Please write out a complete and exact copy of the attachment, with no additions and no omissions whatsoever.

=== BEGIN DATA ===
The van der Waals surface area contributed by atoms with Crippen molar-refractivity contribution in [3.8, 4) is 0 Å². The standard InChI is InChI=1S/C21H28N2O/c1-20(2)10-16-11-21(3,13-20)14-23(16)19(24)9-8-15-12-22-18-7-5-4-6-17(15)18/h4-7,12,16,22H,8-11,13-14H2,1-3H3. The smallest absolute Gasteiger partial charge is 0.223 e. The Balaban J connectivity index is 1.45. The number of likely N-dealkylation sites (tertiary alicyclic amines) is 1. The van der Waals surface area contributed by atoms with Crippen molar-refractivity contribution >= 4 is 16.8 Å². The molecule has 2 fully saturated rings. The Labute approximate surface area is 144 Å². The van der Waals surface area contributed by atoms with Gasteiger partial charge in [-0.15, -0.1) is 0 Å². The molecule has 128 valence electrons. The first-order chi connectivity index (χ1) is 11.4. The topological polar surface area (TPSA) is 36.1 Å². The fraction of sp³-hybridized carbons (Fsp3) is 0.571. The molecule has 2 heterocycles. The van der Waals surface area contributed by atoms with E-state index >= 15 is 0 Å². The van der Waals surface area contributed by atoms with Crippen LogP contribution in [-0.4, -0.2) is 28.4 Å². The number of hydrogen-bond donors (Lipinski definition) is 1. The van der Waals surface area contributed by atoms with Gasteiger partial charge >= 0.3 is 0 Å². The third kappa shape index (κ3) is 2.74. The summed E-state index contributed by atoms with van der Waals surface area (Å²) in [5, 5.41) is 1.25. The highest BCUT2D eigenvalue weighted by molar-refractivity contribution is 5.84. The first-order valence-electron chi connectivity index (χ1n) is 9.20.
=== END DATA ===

The van der Waals surface area contributed by atoms with Crippen molar-refractivity contribution in [3.8, 4) is 0 Å². The standard InChI is InChI=1S/C21H28N2O/c1-20(2)10-16-11-21(3,13-20)14-23(16)19(24)9-8-15-12-22-18-7-5-4-6-17(15)18/h4-7,12,16,22H,8-11,13-14H2,1-3H3. The smallest absolute Gasteiger partial charge is 0.223 e. The Balaban J connectivity index is 1.45. The number of likely N-dealkylation sites (tertiary alicyclic amines) is 1. The van der Waals surface area contributed by atoms with Crippen molar-refractivity contribution >= 4 is 16.8 Å². The molecule has 2 fully saturated rings. The Labute approximate surface area is 144 Å². The van der Waals surface area contributed by atoms with Gasteiger partial charge in [-0.15, -0.1) is 0 Å². The molecule has 128 valence electrons. The first-order chi connectivity index (χ1) is 11.4. The topological polar surface area (TPSA) is 36.1 Å². The fraction of sp³-hybridized carbons (Fsp3) is 0.571. The molecule has 2 heterocycles. The van der Waals surface area contributed by atoms with E-state index >= 15 is 0 Å². The van der Waals surface area contributed by atoms with Crippen LogP contribution in [-0.4, -0.2) is 28.4 Å². The number of hydrogen-bond donors (Lipinski definition) is 1. The van der Waals surface area contributed by atoms with Gasteiger partial charge >= 0.3 is 0 Å². The third kappa shape index (κ3) is 2.74. The summed E-state index contributed by atoms with van der Waals surface area (Å²) in [5, 5.41) is 1.25. The highest BCUT2D eigenvalue weighted by molar-refractivity contribution is 5.84. The first-order valence-electron chi connectivity index (χ1n) is 9.20.